Replacing parts on the 1911


January 19, 2003, 10:49 AM
On the new 1911's coming out, do you need special tools to replace or is it just a drift pin and most can do it?
Just wondering whether it's a gunsmith visit, like replacing front sights, ejector, plunger tube, etc or any 'dummy' can do it?

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January 19, 2003, 01:01 PM
With the safety on, the slide will move, BUT the hammer is not intended to. In other words, DON'T cock the hammer with the safety on. You will break your gun

To load gun ASAP (as safe as possible), cock hammer with thumb, engage safety, insert mag, rack slide. Note that the safety is engaged at all times when there is a round in the chamber.

I own two Gov. .380's, in in nickel and one in stainless. Great pistols.

January 19, 2003, 01:17 PM

4v50 Gary
January 19, 2003, 01:28 PM
what part?

January 19, 2003, 02:18 PM
I am a "Dummy", not typing what I am thinking.
I meant to say external extractors that are appearing on some of the 1911's now.

Jim Watson
January 19, 2003, 03:02 PM
Just looking - don't own one and they won't let me take theirs apart for some reason - the Kimber looks like a Glock or Walther, with a spring and plunger in line behind a hook retained only by an undercut. Hold the plunger back with a small screwdriver and pick out the hook. Don't let the spring and plunger sprong across the room and down the furnace vent.
Wilson KZ has a vertical retaining and pivot pin and a spring under the tail of the extractor behind the pin. Drift out the pin and the spring and extractor will fall out. This is how my CZ works. I bet the SW 1911 does, too, it is how their other extractors are made.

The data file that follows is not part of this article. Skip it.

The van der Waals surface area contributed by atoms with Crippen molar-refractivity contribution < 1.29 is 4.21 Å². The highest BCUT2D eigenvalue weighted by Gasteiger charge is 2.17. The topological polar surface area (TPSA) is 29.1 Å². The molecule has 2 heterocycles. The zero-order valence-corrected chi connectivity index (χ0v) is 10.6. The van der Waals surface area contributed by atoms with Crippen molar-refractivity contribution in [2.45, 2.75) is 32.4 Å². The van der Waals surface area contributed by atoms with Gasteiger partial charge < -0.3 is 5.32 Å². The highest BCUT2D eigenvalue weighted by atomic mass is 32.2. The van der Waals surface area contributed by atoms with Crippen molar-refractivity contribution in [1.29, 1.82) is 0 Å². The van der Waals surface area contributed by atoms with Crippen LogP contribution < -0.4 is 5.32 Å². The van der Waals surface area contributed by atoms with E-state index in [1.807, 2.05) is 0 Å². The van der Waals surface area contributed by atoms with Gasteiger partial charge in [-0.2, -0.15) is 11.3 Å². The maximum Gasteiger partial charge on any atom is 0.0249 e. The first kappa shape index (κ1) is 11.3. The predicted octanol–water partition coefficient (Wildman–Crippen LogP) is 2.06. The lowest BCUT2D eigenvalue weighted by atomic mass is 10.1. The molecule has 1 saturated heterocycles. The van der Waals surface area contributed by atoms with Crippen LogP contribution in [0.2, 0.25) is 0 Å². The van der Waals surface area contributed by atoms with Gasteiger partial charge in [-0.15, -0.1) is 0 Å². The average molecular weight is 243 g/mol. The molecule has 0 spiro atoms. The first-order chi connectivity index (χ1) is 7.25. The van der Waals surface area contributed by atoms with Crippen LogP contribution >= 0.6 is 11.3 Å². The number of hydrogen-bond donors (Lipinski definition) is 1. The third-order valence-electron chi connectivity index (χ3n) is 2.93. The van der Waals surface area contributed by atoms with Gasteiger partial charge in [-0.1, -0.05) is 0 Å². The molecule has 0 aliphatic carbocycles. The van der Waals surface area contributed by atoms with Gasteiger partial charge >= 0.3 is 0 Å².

External extractors are easier to manufacture and install, no adjustments needed or possible. Reliable once they get the hook shape and spring size right. But less convenient to get out and clean under. Many closer copies of 1911 use ersatz materials for the extractor that do not have the correct temper to take and hold adjustment. Or the factory does not have the people who know how or who are given the time to adjust them.

January 19, 2003, 08:32 PM
Thanks for the information.
I have good luck with the internal and like the ability to replace it quickly, but if the external style works much longer without care, then it may be worth the change.
From your description it looks like the Kimber style may be the quicker and easier to maintain or replace.
It does seem the external extractor would eliminate some problems since the manufacturers seem to "cheap" the internal.

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